Editor in Chief: Moh. Reza Huwaida Tuesday, July 14th, 2020

Peace Talks Should be Give-and-Take Process

Afghan peace process has been highly controversial and unproductive. The first official talks between the Taliban and the Afghan government were held in July 2015, in Pakistan, in the presence of observers from the US and China but the second round was stalled following the confirmation of Mullah Mohammad Omar’s death.
In the hope of resuming talks with the Taliban leadership, a Quadrilateral Coordination Group (QCG), comprises Afghanistan, Pakistan, the United States, and China, was formed, but the death of Omar’s successor Mullah Akhtar Mansour in the US drone attack in Baluchistan triggered mistrust between Washington and Islamabad leading to QCG’s disintegration.
Although the Taliban and the Afghan government held second round of talks in late October 2016, it was also proved abortive.
However, the Taliban offered peace talks with the United States after the election of Donald Trump as the president. Before US response, diplomats from Afghanistan, Pakistan, India, Iran and China attended a peace conference in Moscow to facilitate talks between Afghanistan and the Taliban. On 23 October 2017, the then US Secretary of State Rex Tillerson said Washington was willing to negotiate with the Taliban. A meeting between a senior US state department official and the Taliban representatives was reported in July 2018, but it could not be confirmed.
On 12 October 2018, US Special Representative for Afghanistan Reconciliation Zalmay Khalilzad held talks with the Taliban representatives in Doha, which continued up to now as the sixth round of talks was held recently. But the Taliban still refuse to negotiate with the Afghan government.
The result of the latest round of backdoor talks in Qatar has not been leaked to the media, but, in the fifth round of talks, the Taliban and their US interlocutors agreed in principle on a frame for two crucial issues: the US troop pullout, and a commitment that Afghan soil would not again be used to launch terrorist attacks against the US and its allies.
One of the most prominent issues thwarting progress is said to be a disagreement over the ambiguous term of terrorism and terrorists since there is no universal definition. The Taliban agreed that they would not allow Afghanistan to be used as a launching pad for international attacks, but urged their US interlocutors to define “terrorist” groups without ambiguity.
However, US Secretary of State Mike Pompeo considers the Taliban themselves terrorists as he said, “I have team on the ground right now trying to negotiate with the Taliban terrorists in Afghanistan, trying to find a way to achieve an Afghanistan that’s not at war”.
In addition to those core parties to the conflict, for any deal to endure, other regional actors, especially Pakistan, need to agree, too. The US put pressure on Pakistan saying it was harboring terrorist groups, but Pakistani officials denied the claim. In early January, Pakistan’s Qureshi assured Mohammad Umer Daudzai, who had a trip to Pakistan, that Islamabad “would do all to help the people of Afghanistan see the earliest possible end to bloodshed and enter a new phase of peace and prosperity”.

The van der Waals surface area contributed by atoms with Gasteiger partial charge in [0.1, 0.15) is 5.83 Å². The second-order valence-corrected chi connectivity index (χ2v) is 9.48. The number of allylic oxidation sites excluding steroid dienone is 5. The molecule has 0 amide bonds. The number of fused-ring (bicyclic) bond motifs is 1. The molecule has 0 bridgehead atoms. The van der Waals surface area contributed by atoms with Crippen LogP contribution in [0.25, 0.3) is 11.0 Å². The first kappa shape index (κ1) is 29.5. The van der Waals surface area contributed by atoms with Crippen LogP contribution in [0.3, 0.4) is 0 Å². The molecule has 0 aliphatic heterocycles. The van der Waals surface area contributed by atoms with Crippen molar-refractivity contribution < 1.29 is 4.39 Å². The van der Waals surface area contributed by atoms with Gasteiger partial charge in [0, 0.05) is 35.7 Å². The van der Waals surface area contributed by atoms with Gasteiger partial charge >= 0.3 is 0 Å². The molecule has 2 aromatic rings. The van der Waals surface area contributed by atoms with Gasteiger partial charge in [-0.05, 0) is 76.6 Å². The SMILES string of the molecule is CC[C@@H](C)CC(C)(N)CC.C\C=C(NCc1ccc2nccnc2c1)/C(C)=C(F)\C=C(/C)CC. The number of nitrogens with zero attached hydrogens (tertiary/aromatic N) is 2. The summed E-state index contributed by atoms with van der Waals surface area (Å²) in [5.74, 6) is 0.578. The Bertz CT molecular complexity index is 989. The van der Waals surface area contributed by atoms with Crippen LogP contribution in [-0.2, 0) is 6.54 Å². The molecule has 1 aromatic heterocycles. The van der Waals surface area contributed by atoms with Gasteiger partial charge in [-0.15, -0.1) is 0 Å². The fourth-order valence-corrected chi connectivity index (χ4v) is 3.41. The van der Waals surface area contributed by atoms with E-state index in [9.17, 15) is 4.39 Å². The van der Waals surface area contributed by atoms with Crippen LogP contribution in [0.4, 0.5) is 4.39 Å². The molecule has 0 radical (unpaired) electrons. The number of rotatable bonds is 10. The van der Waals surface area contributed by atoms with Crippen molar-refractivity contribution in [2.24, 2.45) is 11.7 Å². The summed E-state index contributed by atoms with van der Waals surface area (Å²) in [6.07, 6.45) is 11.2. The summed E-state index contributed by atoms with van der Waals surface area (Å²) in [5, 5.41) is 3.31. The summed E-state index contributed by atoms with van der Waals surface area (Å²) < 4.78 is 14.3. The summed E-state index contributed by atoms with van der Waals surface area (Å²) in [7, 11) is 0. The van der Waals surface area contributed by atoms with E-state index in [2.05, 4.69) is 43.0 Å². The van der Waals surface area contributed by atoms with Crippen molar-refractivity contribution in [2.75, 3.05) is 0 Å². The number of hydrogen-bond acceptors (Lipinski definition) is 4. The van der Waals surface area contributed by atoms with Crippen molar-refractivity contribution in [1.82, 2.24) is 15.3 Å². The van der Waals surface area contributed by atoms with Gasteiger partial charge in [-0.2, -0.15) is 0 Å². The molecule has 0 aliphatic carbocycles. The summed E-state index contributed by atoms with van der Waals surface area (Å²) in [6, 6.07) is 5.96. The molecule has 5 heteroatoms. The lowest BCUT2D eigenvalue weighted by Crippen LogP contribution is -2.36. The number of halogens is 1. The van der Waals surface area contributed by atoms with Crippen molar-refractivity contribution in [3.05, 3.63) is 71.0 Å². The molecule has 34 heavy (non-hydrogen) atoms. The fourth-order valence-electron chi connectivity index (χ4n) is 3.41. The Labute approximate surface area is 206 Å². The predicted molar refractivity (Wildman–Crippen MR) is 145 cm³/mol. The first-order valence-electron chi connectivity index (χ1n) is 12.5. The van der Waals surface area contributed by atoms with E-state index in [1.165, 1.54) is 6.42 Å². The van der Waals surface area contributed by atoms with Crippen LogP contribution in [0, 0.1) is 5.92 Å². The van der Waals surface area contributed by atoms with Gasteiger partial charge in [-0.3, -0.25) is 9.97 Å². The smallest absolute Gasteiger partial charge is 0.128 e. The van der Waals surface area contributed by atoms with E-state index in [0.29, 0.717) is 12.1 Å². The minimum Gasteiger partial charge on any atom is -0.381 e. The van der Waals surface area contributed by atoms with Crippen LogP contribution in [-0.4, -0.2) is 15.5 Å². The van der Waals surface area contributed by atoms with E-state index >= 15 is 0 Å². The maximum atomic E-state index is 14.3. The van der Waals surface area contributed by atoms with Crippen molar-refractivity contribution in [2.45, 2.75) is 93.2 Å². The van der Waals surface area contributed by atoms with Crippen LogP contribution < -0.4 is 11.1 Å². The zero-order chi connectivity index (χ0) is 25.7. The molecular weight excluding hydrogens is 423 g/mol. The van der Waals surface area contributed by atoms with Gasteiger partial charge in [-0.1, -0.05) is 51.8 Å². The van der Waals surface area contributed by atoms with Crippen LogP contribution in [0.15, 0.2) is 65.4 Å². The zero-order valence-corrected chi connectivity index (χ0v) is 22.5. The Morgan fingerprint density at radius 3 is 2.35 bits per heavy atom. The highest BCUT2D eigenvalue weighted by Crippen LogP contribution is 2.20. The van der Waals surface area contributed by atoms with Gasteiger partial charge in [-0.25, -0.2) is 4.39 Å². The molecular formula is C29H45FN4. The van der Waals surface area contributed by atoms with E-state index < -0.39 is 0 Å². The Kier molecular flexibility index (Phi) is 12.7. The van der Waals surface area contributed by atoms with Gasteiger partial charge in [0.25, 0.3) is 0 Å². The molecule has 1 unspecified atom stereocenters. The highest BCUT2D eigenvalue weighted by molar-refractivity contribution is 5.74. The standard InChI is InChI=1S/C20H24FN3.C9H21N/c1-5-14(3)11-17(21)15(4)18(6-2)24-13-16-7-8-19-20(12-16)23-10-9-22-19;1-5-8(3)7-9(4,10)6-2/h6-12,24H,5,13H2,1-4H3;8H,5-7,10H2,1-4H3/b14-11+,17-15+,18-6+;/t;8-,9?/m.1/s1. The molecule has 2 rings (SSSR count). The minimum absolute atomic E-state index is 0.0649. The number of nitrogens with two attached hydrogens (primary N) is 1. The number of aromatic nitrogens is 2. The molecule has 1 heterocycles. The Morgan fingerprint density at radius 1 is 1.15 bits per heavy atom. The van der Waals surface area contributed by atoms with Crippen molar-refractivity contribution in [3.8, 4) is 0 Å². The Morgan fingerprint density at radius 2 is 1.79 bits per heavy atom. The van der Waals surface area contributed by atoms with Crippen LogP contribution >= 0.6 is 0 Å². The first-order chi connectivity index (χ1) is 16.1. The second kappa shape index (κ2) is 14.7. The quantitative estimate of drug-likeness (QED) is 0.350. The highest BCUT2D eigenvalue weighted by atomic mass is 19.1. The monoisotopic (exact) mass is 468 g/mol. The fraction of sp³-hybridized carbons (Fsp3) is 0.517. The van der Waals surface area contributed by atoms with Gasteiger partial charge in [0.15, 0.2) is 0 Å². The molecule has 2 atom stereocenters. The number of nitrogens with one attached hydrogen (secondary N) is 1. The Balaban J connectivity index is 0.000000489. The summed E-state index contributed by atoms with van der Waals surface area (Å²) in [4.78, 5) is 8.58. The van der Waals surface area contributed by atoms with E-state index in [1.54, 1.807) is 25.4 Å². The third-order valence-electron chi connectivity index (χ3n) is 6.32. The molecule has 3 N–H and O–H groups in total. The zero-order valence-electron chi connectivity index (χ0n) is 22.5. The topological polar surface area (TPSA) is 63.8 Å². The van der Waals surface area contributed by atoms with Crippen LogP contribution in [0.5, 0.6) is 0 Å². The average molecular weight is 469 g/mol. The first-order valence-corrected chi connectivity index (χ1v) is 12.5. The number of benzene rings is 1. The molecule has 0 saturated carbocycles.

To ally the public concern in Afghanistan, the US negotiators have to bargain for seven main points at the table: First, the Taliban have to agree on ceasefire and allow the US and the international community to monitor the process and have to hold direct talks with Afghan government.
Second, the Taliban rank-and-file have to be disarmed under the international observation and the Taliban must accept that military and police forces are the only institution to deal with arms and use force in the legal frame.
Third, resorting to violence should be accepted as crime. The Taliban should concede that it would be legally forbidden for any group to impose their mindset on others through resorting to violence and they should be able to continue their relations with foreign states only if they are legally allowed.
Fourth, the Taliban should re-open its political office in Afghanistan. Subsequently, the names of their leaders need to be removed from the blacklist.
Fifth, constitution amendment committee needs to be formed and chaired by Afghan government with the inclusion of the representatives of all parties, including the Taliban and civil society, and send the amended items of the constitution to Loya Jirga, grand assembly, for approval.
Sixth, the US troop withdrawal needs to occur gradually and be completed after conducting presidential election, in which the Taliban should also be entitled to participate with suffrage.
Seventh, a specific court should immediately deal with the cases of the Taliban’s prisoners, jailed in Afghanistan, and put them on fair and just trial.
So far, the Taliban have bargained for higher price and had been granted concessions without taking a single step towards peace or reconciliation. Worst of all, they have intensified their attacks against Kabul government, especially after declaring their spring offensives. If the Taliban push for imposing their peace package without accepting that of their interlocutors, reaching an agreement will not be possible. Finally, only an Afghan led and Afghan owned peace talks ensures a lasting and dignified peace in the country.